I came very close to flunking out of kindergarten at Muhlenberg #5 grade school.
Luckily, my Gramps (with whom our family lived)was a regular customer at Emil Muller's Butcher Shop, a cash customer, rare in those Depression days. Mrs. Muller taught our class, so I squeaked by. But the kindergarten curriculum nearly sank me.
Coloring inside the lines,
cutting neat strips of construction paper and pasting them into long frivolous chains,
lying quietly on a mat on the floor, listening to the pipes in the school basement and pretending to nap,
standing quietly beside my little wooden chair and pretending to sing "God Bless America" ("stand beside her and guide her/ through the night with a light from a bulb"),
holding the thick green Ticonderoga #1 pencil and drawing something, anything, on soft grey paper--
it was all beyond my talents.
I used the blunt scissors to see how many tiny pieces I could make out of one big Crayola. (Nanny called little pieces of stuff like these "snibblings," a word I've always loved.) I ate the white library paste because it smelled interesting. Lying on the mat, I passed the time by kicking my heels vigorously on the planks of the floor, driving Mrs. Muller to pull my curls and hiss. I held the green pencil as if it were an ice pick. And when Bobby Fridley tried to kiss me one day in the middle of "God Bless America," I grasped my little chair by its curved back and smashed him.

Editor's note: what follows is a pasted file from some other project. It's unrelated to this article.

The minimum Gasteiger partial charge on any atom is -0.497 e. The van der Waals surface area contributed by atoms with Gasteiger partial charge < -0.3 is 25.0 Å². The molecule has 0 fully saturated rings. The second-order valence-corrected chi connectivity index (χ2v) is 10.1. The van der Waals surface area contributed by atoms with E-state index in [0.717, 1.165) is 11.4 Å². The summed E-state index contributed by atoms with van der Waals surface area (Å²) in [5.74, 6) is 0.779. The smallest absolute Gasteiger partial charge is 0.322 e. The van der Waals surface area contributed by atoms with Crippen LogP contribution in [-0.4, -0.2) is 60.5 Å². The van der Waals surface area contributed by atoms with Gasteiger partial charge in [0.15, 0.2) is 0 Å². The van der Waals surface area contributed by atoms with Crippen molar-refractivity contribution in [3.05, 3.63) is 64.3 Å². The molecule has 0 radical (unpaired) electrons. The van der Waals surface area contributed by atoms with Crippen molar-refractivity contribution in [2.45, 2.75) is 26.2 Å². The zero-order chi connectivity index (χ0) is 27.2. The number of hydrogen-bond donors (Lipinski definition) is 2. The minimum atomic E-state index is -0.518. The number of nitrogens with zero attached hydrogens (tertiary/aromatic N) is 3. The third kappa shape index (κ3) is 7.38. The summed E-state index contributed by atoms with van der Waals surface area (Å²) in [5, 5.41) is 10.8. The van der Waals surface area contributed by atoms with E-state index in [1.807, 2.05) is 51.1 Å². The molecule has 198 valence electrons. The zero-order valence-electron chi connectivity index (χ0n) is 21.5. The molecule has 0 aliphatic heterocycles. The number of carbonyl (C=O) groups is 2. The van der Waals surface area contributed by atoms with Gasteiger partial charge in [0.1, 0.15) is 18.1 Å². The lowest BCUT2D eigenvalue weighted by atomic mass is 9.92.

First grade was more of the same, or so it seemed at the start. Mrs. Howell formed us into a little band, some of us with kazoos, one lucky fellow with a lovely silver triangle, some kids with big wooden rattles. After experimentation, Mrs. Howell gave me two rectangular blocks of wood, about the size of blackboard erasers. My job was to bang them together rhythmically. I actually got the banging part down pretty well, but counting and banging was something of a challenge. Before I really got the counting and banging synchronized, Mrs. Howell started having headaches, and the band's Halloween concert had to be cancelled.
But right about that time, we were issued the Dick and Jane books, and launched into Reading, our wooden chairs drawn into a semi-circle around Mrs. Howell's knees as she sat before us, hopeful and tense with responsibility. Now there were no scissors, no crayons, no blocks of wood. Instead, there were words, and I was home free. Suddenly I began to notice what a pretty smile Mrs. Howell had, and how differently she now said my name. She would call on Bobby, who stumbled over two or three sentences; then it was Myrna's turn, pretty, quiet Myrna who made such long, neatly pasted paper chains, and who now ended her stints with Dick and Jane by crying quietly but moistly into the sash of her flouncy dress. Finally Mrs. H would nod at me, and I would read, sentence after sentence, on and on, while she gazed out the window and watched the leaves flitter gently to earth until the bell rang.